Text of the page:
Just absolute madness.
Thank you, Texas Rangers, for taking a chance on - not one - but two crazy kids from good ole' Indy with their heads in the clouds.
And that's how I ended up in pro ball. A ton of hard work, sweat, study, and chocolate milk! But that's only part of the story. I would go on to spend the next years growing, refining, and preparing my stuff for the Big League level. Every day was an opportunity to get just 1% better than I was the day before. And it was working - I was making it up in the "Farm". But, a word common in great stories, it wouldn't lead me to the Show. Nope, I elected to retire during my second year in AAA. I got to tell my dad that I would retire before him... what a millenial move, right?! You can, and should, read about that whole decision here (Retirement).
I would experience some huge seasons of great success and great failure.
There were times I wanted to give up because I didn't believe I could do it. I really thought that my talent would never measure up at the Big League level. Other times I'd be on the phone with my wife so she could coax me out of walking into the manager's office and demanding a Big League role.
I got to pitch in some of the best ballparks in the world: immaculate cities with downtown views and plenty of fun to go around! Places where you could feel the electricity in the crowd and the intensity of the game. I also got to pitch at the worst park in the entire world (for a pitcher. the absolute dream field if you're a hitter! Funny how perspective changes things...). Literally. There was a list and everything! I called that bad boy home for TWO YEARS; and two years in minor league ball is a long time. Talk about grinding it out.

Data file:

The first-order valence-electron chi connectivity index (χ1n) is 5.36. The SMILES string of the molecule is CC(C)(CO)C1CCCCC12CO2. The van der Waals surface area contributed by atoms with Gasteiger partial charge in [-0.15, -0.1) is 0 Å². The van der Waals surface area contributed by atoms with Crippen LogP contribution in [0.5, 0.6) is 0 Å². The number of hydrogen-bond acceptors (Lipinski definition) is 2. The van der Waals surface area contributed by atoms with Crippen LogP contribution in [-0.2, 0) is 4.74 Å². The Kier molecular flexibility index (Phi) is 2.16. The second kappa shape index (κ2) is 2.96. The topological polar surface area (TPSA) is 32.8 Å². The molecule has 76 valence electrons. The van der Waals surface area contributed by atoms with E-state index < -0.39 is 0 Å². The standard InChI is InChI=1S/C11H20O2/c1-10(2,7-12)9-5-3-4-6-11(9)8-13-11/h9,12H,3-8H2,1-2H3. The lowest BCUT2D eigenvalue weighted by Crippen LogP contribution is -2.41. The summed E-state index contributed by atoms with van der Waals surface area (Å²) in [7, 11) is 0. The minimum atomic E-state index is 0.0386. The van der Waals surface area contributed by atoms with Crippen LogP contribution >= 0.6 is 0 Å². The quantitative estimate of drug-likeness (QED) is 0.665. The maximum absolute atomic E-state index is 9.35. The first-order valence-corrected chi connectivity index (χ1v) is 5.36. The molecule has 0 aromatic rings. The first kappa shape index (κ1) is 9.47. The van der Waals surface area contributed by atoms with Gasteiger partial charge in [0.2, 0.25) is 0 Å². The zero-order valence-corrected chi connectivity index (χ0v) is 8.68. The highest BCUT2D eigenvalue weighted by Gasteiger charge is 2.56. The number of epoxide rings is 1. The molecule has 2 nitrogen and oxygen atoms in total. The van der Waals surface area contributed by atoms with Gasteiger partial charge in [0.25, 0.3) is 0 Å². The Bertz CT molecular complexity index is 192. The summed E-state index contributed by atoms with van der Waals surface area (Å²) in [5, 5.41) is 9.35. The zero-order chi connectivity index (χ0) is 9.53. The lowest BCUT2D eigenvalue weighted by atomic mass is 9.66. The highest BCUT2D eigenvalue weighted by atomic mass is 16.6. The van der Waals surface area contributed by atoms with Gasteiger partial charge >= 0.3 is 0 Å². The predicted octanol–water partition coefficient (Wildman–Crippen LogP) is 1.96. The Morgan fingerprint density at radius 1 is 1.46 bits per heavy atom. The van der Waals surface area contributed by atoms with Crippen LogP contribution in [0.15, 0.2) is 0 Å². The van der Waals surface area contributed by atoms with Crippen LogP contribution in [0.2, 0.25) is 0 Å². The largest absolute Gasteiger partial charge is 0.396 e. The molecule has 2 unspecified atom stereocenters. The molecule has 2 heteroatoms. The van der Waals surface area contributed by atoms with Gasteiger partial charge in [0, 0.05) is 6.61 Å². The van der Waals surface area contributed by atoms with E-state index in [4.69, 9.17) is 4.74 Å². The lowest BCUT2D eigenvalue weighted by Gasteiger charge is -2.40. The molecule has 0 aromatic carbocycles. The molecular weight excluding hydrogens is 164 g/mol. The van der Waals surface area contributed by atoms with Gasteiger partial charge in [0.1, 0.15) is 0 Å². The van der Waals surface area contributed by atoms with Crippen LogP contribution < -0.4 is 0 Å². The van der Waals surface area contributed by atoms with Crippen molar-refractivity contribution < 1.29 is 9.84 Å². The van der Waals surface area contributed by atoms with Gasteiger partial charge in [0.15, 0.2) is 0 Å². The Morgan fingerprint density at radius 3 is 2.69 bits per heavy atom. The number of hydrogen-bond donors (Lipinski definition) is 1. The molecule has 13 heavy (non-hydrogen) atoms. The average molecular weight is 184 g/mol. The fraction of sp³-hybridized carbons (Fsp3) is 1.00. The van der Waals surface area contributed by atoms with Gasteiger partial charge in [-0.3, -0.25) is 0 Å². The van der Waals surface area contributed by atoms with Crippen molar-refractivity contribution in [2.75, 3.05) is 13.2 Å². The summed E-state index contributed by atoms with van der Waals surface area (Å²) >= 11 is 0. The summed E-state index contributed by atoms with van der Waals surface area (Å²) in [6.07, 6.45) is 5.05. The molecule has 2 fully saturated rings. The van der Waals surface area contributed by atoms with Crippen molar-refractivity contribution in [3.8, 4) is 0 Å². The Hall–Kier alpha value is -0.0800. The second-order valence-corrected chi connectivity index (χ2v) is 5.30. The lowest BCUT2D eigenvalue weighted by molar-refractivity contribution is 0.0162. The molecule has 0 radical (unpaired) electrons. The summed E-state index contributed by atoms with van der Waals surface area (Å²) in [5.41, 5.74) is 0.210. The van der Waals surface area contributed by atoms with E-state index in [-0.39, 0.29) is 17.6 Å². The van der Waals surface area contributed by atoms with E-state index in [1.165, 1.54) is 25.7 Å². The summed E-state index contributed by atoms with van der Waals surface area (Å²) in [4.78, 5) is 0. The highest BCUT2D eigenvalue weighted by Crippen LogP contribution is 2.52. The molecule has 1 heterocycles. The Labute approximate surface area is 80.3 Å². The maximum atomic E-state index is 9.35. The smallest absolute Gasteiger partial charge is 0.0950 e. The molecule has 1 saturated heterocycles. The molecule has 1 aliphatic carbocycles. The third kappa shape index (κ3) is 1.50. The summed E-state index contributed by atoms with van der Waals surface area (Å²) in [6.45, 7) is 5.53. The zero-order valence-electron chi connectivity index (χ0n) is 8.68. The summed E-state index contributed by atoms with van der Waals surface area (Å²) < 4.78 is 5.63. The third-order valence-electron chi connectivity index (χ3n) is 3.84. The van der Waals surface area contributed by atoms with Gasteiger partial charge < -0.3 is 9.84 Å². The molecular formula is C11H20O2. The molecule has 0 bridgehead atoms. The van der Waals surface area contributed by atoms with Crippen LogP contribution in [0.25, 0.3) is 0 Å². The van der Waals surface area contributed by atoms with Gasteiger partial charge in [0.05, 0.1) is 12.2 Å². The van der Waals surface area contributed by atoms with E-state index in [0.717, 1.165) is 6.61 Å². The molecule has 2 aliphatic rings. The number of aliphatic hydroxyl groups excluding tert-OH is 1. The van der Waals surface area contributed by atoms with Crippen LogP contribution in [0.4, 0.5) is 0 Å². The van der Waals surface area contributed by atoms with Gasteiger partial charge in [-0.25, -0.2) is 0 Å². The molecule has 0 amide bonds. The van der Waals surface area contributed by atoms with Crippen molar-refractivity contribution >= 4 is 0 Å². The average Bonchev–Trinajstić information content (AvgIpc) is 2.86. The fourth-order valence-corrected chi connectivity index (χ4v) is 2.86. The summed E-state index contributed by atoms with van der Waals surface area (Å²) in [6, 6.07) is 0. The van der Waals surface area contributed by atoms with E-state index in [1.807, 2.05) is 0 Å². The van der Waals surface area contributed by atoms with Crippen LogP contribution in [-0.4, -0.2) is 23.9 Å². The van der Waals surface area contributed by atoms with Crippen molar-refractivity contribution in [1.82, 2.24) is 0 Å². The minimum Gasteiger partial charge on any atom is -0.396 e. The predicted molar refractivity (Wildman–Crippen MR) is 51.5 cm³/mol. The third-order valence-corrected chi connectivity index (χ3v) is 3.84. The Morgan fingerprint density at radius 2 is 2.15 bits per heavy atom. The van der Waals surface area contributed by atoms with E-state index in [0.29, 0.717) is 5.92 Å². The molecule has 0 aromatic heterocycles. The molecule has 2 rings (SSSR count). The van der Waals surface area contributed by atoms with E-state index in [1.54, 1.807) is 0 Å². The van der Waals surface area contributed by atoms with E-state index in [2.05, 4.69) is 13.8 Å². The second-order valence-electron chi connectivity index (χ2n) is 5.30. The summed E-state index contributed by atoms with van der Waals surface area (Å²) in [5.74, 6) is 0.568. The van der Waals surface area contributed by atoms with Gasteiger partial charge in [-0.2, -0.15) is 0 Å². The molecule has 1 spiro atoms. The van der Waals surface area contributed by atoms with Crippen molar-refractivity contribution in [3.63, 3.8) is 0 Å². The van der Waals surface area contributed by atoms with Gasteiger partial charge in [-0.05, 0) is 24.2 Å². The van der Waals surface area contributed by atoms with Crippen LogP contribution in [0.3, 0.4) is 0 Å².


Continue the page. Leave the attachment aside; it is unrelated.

But these events, these memories and experiences, prepared me to give back. I have a responsibility to give back what I've learned so that others can prepare themselves to be better athletes, leaders, coaches, friends, and all-around humans. We all have that duty to others.
I want to sharpen the next generation of athletes to be way better than me on the field. That shouldn't even be a question! I know this game well and want to teach it to everyone. But much more important in that growth is the desire I have to raise up a generation of men better than me. Men who will live boldly for a purpose bigger than baseball. Men who will be responsible for their decisions and constantly seek growth.
We lack men with purpose. We chase a lot of things that just aren't important and then wake up years later as if we were in a stupor, wondering how we are where we are and whether or not we just wasted years of our lives. In these times, both in youth and adulthood, it is critical to understand why you're doing what you're doing and where you want to go. I'm here to guide and prepare those who are listening to be successful not just in victory and performance, but in failure and defeat as well.
What people are saying about me
sbs baseball founder
99th overall pick (2013)
NWL All-Star (2013)
CAL League Champions (2016)
5+ seasons without injury (2013-2018)
Arizona Fall League (2017)
AAA Opening Day Starter (2018 - and a good story too!)
550+ innings of professional experience